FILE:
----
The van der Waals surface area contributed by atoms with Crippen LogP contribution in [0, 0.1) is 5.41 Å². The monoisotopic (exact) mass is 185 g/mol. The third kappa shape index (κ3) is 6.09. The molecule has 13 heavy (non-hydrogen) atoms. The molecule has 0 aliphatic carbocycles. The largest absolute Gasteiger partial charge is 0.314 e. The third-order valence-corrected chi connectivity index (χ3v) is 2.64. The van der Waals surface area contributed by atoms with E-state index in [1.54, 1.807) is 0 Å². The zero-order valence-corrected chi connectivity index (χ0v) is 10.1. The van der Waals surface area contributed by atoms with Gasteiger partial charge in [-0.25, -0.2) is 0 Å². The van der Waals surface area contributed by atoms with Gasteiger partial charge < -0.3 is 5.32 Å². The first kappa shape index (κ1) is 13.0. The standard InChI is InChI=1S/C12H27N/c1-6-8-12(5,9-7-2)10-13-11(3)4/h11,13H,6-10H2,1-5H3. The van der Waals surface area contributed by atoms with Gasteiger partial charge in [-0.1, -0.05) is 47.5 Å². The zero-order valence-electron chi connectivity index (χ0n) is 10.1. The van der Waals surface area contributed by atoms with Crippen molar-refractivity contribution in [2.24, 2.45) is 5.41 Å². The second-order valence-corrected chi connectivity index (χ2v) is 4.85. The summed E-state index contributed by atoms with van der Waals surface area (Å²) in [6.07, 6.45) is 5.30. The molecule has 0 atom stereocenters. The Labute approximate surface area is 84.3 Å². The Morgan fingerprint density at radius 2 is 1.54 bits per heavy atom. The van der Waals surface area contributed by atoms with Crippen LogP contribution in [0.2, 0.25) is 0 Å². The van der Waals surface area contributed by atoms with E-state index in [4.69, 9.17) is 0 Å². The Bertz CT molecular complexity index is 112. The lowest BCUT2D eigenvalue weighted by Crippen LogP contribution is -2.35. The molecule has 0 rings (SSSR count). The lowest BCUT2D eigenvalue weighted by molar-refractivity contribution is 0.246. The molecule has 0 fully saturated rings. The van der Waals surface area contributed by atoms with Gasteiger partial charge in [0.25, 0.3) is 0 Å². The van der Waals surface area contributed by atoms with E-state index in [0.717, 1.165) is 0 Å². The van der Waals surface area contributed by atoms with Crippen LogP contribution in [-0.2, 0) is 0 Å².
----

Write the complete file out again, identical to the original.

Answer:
The van der Waals surface area contributed by atoms with Crippen LogP contribution in [0, 0.1) is 5.41 Å². The monoisotopic (exact) mass is 185 g/mol. The third kappa shape index (κ3) is 6.09. The molecule has 13 heavy (non-hydrogen) atoms. The molecule has 0 aliphatic carbocycles. The largest absolute Gasteiger partial charge is 0.314 e. The third-order valence-corrected chi connectivity index (χ3v) is 2.64. The van der Waals surface area contributed by atoms with E-state index in [1.54, 1.807) is 0 Å². The zero-order valence-corrected chi connectivity index (χ0v) is 10.1. The van der Waals surface area contributed by atoms with Gasteiger partial charge in [-0.25, -0.2) is 0 Å². The van der Waals surface area contributed by atoms with Gasteiger partial charge < -0.3 is 5.32 Å². The first kappa shape index (κ1) is 13.0. The standard InChI is InChI=1S/C12H27N/c1-6-8-12(5,9-7-2)10-13-11(3)4/h11,13H,6-10H2,1-5H3. The van der Waals surface area contributed by atoms with Gasteiger partial charge in [-0.1, -0.05) is 47.5 Å². The zero-order valence-electron chi connectivity index (χ0n) is 10.1. The van der Waals surface area contributed by atoms with Crippen molar-refractivity contribution in [2.24, 2.45) is 5.41 Å². The second-order valence-corrected chi connectivity index (χ2v) is 4.85. The summed E-state index contributed by atoms with van der Waals surface area (Å²) in [6.07, 6.45) is 5.30. The molecule has 0 atom stereocenters. The Labute approximate surface area is 84.3 Å². The Morgan fingerprint density at radius 2 is 1.54 bits per heavy atom. The van der Waals surface area contributed by atoms with Crippen LogP contribution in [0.2, 0.25) is 0 Å². The van der Waals surface area contributed by atoms with E-state index in [4.69, 9.17) is 0 Å². The Bertz CT molecular complexity index is 112. The lowest BCUT2D eigenvalue weighted by Crippen LogP contribution is -2.35. The molecule has 0 rings (SSSR count). The lowest BCUT2D eigenvalue weighted by molar-refractivity contribution is 0.246. The molecule has 0 fully saturated rings. The van der Waals surface area contributed by atoms with Gasteiger partial charge in [0.25, 0.3) is 0 Å². The van der Waals surface area contributed by atoms with E-state index in [0.717, 1.165) is 0 Å². The van der Waals surface area contributed by atoms with Crippen LogP contribution in [-0.2, 0) is 0 Å².